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Sense 120VAC

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jack0987

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I need to know if the 120 VAC line is hot and get an isolated 5VDC output.

I googled up two design ideas (please see images). I would like something like them.

I like the first one because it uses a 4N33 (which I have on hand) but it may not be the best one to use.

Please advise. Thanks.

SenseCircuit1-2.jpg



SenseCircuit2-small.png
 

schmitt trigger

Well-Known Member
The first thing will provide a pulsating output. The second one will provide a somewhat steady DC voltage. But that same filtering action will hold the output high for a few dozen milliseconds after the power is removed.
 

Reloadron

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For a few bucks I would just get a 5V DC Wall Power Adapter UL Listed Power Supply (5-Feet, 5V 500mA) and call it a day. You get a line isolated power supply already enclosed. I have seen them for under $4 USD. While I have several in a bucket if I wanted what you seem to be looking for I would just use a wall wort to drive a DI on your Arduino. I would also place a bleeder resistor at the DI.

Ron
 

ronsimpson

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Circuit #1, R2 needs to be much higher value for 120V. Needs a capacitor on the output.
Circuit #2, Probably needs a diode across the input of the isolator. I like the capacitor in the output.

I can't find the part number(s) now but some time back this question came up and I found parts that have two diodes in the input. So plus or negative current will work.
You can make a full wave bridge, 4 diodes, ahead of the isolator so current will flow in the + and in the - half of the cycle. This really helps the output.

-----edit-----

Here is the old thread on the same subject. You might want to start at #1. Remember that some of the advice here is not right. Anything that RonSimpson said is questionable. #17 shows a isolator that works with AC.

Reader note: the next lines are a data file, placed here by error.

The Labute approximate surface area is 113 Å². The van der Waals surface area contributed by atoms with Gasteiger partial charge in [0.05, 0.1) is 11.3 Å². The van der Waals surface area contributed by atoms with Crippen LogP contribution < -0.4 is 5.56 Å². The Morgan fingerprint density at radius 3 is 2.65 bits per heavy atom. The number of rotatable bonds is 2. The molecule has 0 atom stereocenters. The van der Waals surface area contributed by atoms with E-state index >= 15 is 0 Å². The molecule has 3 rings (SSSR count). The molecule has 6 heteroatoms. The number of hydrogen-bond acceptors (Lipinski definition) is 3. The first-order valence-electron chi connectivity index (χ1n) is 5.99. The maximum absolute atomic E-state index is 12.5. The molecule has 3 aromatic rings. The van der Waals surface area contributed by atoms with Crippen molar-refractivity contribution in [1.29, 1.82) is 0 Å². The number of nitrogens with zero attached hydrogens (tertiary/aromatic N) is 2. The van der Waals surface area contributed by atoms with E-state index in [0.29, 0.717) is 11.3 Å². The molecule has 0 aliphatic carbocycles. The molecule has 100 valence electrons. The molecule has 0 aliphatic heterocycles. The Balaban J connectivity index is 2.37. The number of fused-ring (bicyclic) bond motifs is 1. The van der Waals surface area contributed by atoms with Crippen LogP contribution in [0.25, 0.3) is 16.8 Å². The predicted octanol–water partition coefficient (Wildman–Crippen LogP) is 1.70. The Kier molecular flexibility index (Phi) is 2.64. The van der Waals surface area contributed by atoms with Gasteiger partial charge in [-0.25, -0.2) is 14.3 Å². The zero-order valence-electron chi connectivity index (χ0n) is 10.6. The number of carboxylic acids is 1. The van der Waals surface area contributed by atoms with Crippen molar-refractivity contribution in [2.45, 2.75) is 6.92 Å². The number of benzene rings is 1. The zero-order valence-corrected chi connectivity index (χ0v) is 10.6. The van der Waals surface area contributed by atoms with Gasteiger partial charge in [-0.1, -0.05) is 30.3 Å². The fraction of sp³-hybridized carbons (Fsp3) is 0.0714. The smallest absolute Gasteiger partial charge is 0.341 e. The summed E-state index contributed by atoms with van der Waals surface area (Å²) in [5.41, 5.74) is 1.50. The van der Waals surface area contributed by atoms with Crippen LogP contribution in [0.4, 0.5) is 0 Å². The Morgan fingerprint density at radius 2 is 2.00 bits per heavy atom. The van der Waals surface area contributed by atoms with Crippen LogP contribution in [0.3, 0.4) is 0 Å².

https://www.electro-tech-online.com/threads/120-vac-voltage-detection.151860/#post-1304912
 
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jack0987

Member
Thanks so much for the quality replies.

For a few bucks I would just get a 5V DC Wall Power Adapter UL Listed Power Supply (5-Feet, 5V 500mA) and call it a day. You get a line isolated power supply already enclosed. I have seen them for under $4 USD. While I have several in a bucket if I wanted what you seem to be looking for I would just use a wall wort to drive a DI on your Arduino. I would also place a bleeder resistor at the DI.

Ron
I would definitely go your way Ron if I was only sensing one AC line, but I will be doing over twenty just for starters.
Cheap wall power adaptors are available, but the reviews are poor at best. I would like something that will last for years.

Based on the comments above, the following image is my suggestion.

SenseCircuit1-2.jpg

My electronics knowledge is quite basic.

What value and wattage should R2 be?

I have lots of diodes for D1, D2, D3, and D4.
They are 1N715, 1N829, 1N914, 1n4005, and 1N4004.
Which one do you think or something else?

Should I add a cap from the rectifier output to ground?

As an afterthought, I wonder if a neon light and a phototransistor combo might be a simpler, cheaper, better solution. If you think so, could you please suggest a part number for each.

Thanks.
 
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ronsimpson

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A capacitor on the input or output of the OK1 will help.
I changed the diodes connections.
Use any small low voltage diodes. They will only see 1.5 volts. 1N914 will work fine.
upload_2018-8-13_21-52-28.png
R2: Many small resistor can not handle line voltages. You might use two resistors so each resistor only sees 1/2 of the line voltage. Put one resistor on line-1 and the other resistor on line-2.
R2: Value?? Pin 4/5 current is 1mA. The CTR for the 4N33 is 500% min, but that is at one point. At low current (and temperature) the CTR might be as low as 100%. So you need at least 1mA on the LED. 120k ohms will get you 1mA. (use two 68k resistors)
1mA * 120V = 120mW
 
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Pommie

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If you need to stay cheap and aren't worried about 16mS (or 20mS if 50Hz) overshoot then the simple method without the bridge can be supplemented by software. The software can assume off if no input for 16mS otherwise it's on. Doing this in software is trivial and flexible.